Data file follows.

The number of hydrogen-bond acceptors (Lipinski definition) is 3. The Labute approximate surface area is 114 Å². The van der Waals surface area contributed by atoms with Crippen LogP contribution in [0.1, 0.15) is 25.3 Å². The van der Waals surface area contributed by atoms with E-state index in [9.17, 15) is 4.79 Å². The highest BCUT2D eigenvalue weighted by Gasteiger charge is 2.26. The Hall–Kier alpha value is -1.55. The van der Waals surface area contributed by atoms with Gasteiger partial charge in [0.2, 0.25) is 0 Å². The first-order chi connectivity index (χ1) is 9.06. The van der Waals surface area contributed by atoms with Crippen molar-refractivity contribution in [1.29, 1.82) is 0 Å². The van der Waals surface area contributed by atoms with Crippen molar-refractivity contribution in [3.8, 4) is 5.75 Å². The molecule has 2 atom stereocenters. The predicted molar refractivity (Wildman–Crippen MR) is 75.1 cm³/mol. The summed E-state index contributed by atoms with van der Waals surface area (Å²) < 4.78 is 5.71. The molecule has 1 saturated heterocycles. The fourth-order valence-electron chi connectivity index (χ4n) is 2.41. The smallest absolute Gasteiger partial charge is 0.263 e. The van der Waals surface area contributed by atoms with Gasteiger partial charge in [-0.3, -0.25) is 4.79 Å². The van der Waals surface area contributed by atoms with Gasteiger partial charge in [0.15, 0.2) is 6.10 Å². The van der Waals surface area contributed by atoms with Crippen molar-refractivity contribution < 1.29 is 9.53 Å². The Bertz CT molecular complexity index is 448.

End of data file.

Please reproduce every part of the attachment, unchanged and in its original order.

The number of hydrogen-bond acceptors (Lipinski definition) is 3. The Labute approximate surface area is 114 Å². The van der Waals surface area contributed by atoms with Crippen LogP contribution in [0.1, 0.15) is 25.3 Å². The van der Waals surface area contributed by atoms with E-state index in [9.17, 15) is 4.79 Å². The highest BCUT2D eigenvalue weighted by Gasteiger charge is 2.26. The Hall–Kier alpha value is -1.55. The van der Waals surface area contributed by atoms with Gasteiger partial charge in [0.2, 0.25) is 0 Å². The first-order chi connectivity index (χ1) is 9.06. The van der Waals surface area contributed by atoms with Crippen molar-refractivity contribution in [1.29, 1.82) is 0 Å². The van der Waals surface area contributed by atoms with Crippen molar-refractivity contribution in [3.8, 4) is 5.75 Å². The molecule has 2 atom stereocenters. The predicted molar refractivity (Wildman–Crippen MR) is 75.1 cm³/mol. The summed E-state index contributed by atoms with van der Waals surface area (Å²) < 4.78 is 5.71. The molecule has 1 saturated heterocycles. The fourth-order valence-electron chi connectivity index (χ4n) is 2.41. The smallest absolute Gasteiger partial charge is 0.263 e. The van der Waals surface area contributed by atoms with Gasteiger partial charge in [-0.3, -0.25) is 4.79 Å². The van der Waals surface area contributed by atoms with Gasteiger partial charge in [0.15, 0.2) is 6.10 Å². The van der Waals surface area contributed by atoms with Crippen molar-refractivity contribution < 1.29 is 9.53 Å². The Bertz CT molecular complexity index is 448.